As Anglers, we’re already well connected with nature and that’s why it’s important to spend some time to reflect and make sure we’re doing all we can to offset our impact on the world.
April 22nd, every year marks Earth Day. This is the anniversary of the birth of the modern environmental movement in 1970, which gave a voice to an emerging public consciousness about the state of our planet. EarthDay.Org is an organisation that works in countries around the world to drive meaningful action for our planet across the following issues:
Along with climate change, the pollution in rivers, lakes and estuaries is having a catastrophic effect on plants and wildlife – and the biggest threat is in freshwater species. This is a big problem for anglers.
Earth Day provides people around the globe with opportunities to give back, whether it is joining a beach clean-up (socially distanced, of course), logging fish species or bird sightings when at the bankside, or simply learning more about the changes you can make as an angler to help the environment and as such, the Earth.
How Can Angler’s Help Look After the Earth?
Eco-Friendly Fishing in 2021 could not be easier with plenty of organisations running events to help keep the rivers, lakes, beaches we fish clean not just for us anglers to fish but for all the nature that inhabits these areas.
Cutting down on your plastic waste, recycling and using alternative packaging is just the start of what you could achieve when angling. If you want to really jump into your new responsibility of an eco-friendly angler this Earth Day, check out the following tips.
Cleaning up Litter After a Day’s Fishing
Many recreational anglers are cleaning up litter, not only after themselves but joining angler’s clubs and angling-related organisations in scheduled events of litter removal from waterways and surrounding land. Anglers are growing more conscious of the adverse publicity linked to fishing, cleaning up after themselves with fishing line, unused bait, and their own packed lunch. If you change your mentality to leaving the fishing area cleaner than what you found it, it will help the marine ecosystem improve.
Stop using Plastic Bags when Shopping for Tackle
Angling Direct stores have been plastic carrier bag free since October 2018, being replaced by biodegradable paper bags and hessian bags for life, at a cost of 10p – the paper bags are a small price to pay for the welfare of the fish we love to catch.
Recycle your Fishing Line
By recycling your fishing line, you are reducing pollution, leaving one less hazard for wildlife, and improving the image and reputation of angling. Almost all anglers care about the wider environment, as healthy wildlife and clean surroundings lead to good fishing. As such, we, here at Angling Direct know that recycling matters to you and we also know that you are all busy with work, family, and many other commitments.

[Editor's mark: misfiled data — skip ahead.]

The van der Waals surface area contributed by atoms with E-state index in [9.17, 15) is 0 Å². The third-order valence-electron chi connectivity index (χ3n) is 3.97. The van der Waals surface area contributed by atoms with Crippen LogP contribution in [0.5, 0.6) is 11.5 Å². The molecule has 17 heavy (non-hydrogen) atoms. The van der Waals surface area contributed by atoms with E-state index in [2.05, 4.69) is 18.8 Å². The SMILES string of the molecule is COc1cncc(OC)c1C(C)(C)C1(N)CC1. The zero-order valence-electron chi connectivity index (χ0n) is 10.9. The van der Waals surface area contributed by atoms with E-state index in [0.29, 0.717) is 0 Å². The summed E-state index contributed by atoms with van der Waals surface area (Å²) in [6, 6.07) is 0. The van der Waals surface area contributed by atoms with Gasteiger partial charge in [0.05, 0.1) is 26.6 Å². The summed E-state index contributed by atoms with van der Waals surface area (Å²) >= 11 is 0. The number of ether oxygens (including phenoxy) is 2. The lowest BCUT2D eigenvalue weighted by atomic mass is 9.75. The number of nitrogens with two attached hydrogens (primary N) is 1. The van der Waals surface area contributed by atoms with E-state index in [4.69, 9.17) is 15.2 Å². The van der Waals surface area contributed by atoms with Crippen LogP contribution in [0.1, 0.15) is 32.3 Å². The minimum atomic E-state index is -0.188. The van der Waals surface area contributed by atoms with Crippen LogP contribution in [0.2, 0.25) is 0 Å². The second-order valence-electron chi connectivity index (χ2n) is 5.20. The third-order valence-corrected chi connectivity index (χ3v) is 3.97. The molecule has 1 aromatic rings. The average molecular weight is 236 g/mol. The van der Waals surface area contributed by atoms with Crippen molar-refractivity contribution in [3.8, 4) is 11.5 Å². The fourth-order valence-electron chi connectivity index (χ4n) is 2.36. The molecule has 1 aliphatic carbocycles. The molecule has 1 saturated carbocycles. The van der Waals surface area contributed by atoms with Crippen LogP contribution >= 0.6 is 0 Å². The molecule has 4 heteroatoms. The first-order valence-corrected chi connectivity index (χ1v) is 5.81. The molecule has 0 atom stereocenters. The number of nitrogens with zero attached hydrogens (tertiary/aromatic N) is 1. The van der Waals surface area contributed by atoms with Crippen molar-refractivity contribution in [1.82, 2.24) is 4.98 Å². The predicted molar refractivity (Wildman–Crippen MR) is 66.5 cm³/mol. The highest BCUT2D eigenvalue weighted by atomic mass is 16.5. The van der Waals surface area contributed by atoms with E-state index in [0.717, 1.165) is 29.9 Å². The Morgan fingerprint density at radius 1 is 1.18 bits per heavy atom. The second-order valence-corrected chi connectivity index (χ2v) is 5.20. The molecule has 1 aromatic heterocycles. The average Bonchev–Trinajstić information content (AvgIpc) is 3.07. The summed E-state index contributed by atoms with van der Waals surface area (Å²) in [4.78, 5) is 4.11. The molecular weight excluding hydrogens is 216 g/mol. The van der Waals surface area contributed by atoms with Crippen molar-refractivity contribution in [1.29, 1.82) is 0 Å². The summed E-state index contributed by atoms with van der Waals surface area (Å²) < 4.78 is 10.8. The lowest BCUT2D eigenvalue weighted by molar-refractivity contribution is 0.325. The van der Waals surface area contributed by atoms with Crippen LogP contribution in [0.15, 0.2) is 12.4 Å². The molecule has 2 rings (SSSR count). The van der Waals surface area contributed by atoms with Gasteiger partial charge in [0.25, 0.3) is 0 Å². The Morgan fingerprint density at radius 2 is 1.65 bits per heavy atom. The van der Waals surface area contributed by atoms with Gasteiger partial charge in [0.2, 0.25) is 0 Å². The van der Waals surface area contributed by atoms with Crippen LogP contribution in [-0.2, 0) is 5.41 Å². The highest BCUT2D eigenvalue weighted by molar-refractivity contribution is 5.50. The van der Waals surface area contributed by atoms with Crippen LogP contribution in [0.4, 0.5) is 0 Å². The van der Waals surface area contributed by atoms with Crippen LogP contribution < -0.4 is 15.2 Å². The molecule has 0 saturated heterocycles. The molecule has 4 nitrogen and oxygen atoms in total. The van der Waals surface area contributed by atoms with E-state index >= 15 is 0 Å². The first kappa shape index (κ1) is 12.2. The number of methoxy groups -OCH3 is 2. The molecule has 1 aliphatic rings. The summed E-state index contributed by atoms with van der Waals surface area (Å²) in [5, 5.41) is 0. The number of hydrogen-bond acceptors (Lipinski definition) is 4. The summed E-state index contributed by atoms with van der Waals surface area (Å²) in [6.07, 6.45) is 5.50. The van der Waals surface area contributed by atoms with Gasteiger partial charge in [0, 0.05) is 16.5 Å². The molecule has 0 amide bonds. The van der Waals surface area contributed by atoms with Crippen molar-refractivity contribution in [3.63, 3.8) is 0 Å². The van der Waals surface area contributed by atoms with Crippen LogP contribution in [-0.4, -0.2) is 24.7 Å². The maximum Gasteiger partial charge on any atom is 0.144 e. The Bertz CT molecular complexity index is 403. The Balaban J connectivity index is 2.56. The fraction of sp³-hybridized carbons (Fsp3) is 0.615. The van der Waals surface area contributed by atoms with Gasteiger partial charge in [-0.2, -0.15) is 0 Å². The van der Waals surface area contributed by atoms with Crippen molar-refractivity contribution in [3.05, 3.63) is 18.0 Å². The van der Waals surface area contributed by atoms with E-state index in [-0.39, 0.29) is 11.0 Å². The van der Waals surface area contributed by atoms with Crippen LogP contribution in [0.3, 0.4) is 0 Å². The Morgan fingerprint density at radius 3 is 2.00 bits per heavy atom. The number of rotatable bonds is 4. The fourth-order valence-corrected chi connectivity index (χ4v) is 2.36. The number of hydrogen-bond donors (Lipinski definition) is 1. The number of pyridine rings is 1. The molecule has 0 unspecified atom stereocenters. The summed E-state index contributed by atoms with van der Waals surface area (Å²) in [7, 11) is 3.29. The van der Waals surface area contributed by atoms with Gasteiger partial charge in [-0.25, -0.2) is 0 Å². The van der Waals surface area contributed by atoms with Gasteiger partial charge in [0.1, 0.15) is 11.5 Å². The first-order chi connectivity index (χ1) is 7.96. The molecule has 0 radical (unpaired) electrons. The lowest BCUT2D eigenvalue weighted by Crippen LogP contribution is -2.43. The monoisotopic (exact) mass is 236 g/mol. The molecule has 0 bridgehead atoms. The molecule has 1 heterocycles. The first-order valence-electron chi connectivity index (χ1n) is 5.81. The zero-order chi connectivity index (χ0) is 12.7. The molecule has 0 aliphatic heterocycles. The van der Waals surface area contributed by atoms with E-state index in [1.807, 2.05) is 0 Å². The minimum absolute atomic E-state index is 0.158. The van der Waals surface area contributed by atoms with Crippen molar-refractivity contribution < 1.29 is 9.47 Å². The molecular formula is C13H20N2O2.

Recycling your fishing line is something the whole of the angling community can agree on, with over 85% of anglers surveyed saying they would be keen to recycle their used fishing line if facilities were available. The good news is that facilities are available at Angling Direct stores, and recycling your fishing line is easy so, doing the right thing has become effortless.
In 2018, ANLRS recycled 2.5 million metres of line, most of which will be reused in the construction of traffic cones, sunglasses, skateboards, wetsuits, and swimwear. A valiant effort, but ANLRS need the cooperation of manufacturers, retailers and most importantly you, the angler. You can recycle your fishing line, which is made of plastic, at any of our Angling Direct stores, by popping your old line in one of our red recycling bins.
Making changes to what angling products you use can help reduce the negative impact on the environment. One way of achieving this is by switching to reusable, fish-friendly bait such as artificial sweetcorn or lures. Anglers can also opt for a biodegradable monofilament fishing line that breaks down faster yet still has the same performance characteristics as the regular line. Using lead products can be dangerous to fish so consider changing the friendlier materials such as steel, tungsten, or tin.
Eco-friendly angling also concerns your choice of hooks. By choosing circle hooks instead of J-hooks you can minimize internal damage, especially when practising catch and release. It is also recommended to look for rigs made of materials like glass beads, to pick knotless nets and when you are picking out other gear like waders or tackle boxes, look for those made from recycled materials.
Consider Plastic-free or Conscious Brands